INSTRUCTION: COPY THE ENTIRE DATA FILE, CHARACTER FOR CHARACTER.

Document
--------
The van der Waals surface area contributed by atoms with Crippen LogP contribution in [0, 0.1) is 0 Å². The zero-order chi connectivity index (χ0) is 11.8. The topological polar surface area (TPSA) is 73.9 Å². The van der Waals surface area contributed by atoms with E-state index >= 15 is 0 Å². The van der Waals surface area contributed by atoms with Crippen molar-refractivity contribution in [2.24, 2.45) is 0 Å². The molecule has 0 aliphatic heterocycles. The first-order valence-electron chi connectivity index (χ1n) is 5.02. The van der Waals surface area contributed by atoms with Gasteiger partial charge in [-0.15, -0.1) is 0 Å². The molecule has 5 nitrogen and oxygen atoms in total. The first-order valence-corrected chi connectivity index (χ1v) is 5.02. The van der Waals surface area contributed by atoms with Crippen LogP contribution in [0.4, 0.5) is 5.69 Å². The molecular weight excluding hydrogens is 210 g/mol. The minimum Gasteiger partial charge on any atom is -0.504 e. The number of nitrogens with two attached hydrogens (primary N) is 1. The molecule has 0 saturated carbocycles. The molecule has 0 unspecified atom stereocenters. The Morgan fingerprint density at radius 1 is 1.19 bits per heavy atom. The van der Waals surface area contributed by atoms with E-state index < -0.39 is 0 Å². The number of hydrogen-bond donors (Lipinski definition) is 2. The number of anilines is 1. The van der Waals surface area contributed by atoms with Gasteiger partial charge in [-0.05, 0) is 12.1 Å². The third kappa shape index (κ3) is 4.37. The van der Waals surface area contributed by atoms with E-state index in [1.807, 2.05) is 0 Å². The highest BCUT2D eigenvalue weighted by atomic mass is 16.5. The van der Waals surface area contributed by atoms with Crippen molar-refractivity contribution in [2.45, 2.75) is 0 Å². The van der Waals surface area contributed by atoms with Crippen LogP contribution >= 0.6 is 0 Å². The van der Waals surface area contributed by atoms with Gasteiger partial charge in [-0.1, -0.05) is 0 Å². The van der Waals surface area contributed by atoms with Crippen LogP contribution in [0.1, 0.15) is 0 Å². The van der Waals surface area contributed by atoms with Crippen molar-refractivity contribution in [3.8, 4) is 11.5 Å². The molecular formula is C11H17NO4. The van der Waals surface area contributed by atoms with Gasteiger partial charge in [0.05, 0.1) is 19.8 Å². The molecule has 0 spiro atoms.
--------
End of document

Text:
The van der Waals surface area contributed by atoms with Crippen LogP contribution in [0, 0.1) is 0 Å². The zero-order chi connectivity index (χ0) is 11.8. The topological polar surface area (TPSA) is 73.9 Å². The van der Waals surface area contributed by atoms with E-state index >= 15 is 0 Å². The van der Waals surface area contributed by atoms with Crippen molar-refractivity contribution in [2.24, 2.45) is 0 Å². The molecule has 0 aliphatic heterocycles. The first-order valence-electron chi connectivity index (χ1n) is 5.02. The van der Waals surface area contributed by atoms with Gasteiger partial charge in [-0.15, -0.1) is 0 Å². The molecule has 5 nitrogen and oxygen atoms in total. The first-order valence-corrected chi connectivity index (χ1v) is 5.02. The van der Waals surface area contributed by atoms with Crippen LogP contribution in [0.4, 0.5) is 5.69 Å². The molecular weight excluding hydrogens is 210 g/mol. The minimum Gasteiger partial charge on any atom is -0.504 e. The number of nitrogens with two attached hydrogens (primary N) is 1. The molecule has 0 saturated carbocycles. The molecule has 0 unspecified atom stereocenters. The Morgan fingerprint density at radius 1 is 1.19 bits per heavy atom. The van der Waals surface area contributed by atoms with E-state index < -0.39 is 0 Å². The number of hydrogen-bond donors (Lipinski definition) is 2. The number of anilines is 1. The van der Waals surface area contributed by atoms with Gasteiger partial charge in [-0.05, 0) is 12.1 Å². The third kappa shape index (κ3) is 4.37. The van der Waals surface area contributed by atoms with E-state index in [1.807, 2.05) is 0 Å². The highest BCUT2D eigenvalue weighted by atomic mass is 16.5. The van der Waals surface area contributed by atoms with Crippen molar-refractivity contribution in [2.45, 2.75) is 0 Å². The van der Waals surface area contributed by atoms with Crippen LogP contribution >= 0.6 is 0 Å². The van der Waals surface area contributed by atoms with Gasteiger partial charge in [-0.1, -0.05) is 0 Å². The van der Waals surface area contributed by atoms with Crippen LogP contribution in [0.1, 0.15) is 0 Å². The van der Waals surface area contributed by atoms with Crippen molar-refractivity contribution in [3.8, 4) is 11.5 Å². The molecular formula is C11H17NO4. The van der Waals surface area contributed by atoms with Gasteiger partial charge in [0.05, 0.1) is 19.8 Å². The molecule has 0 spiro atoms.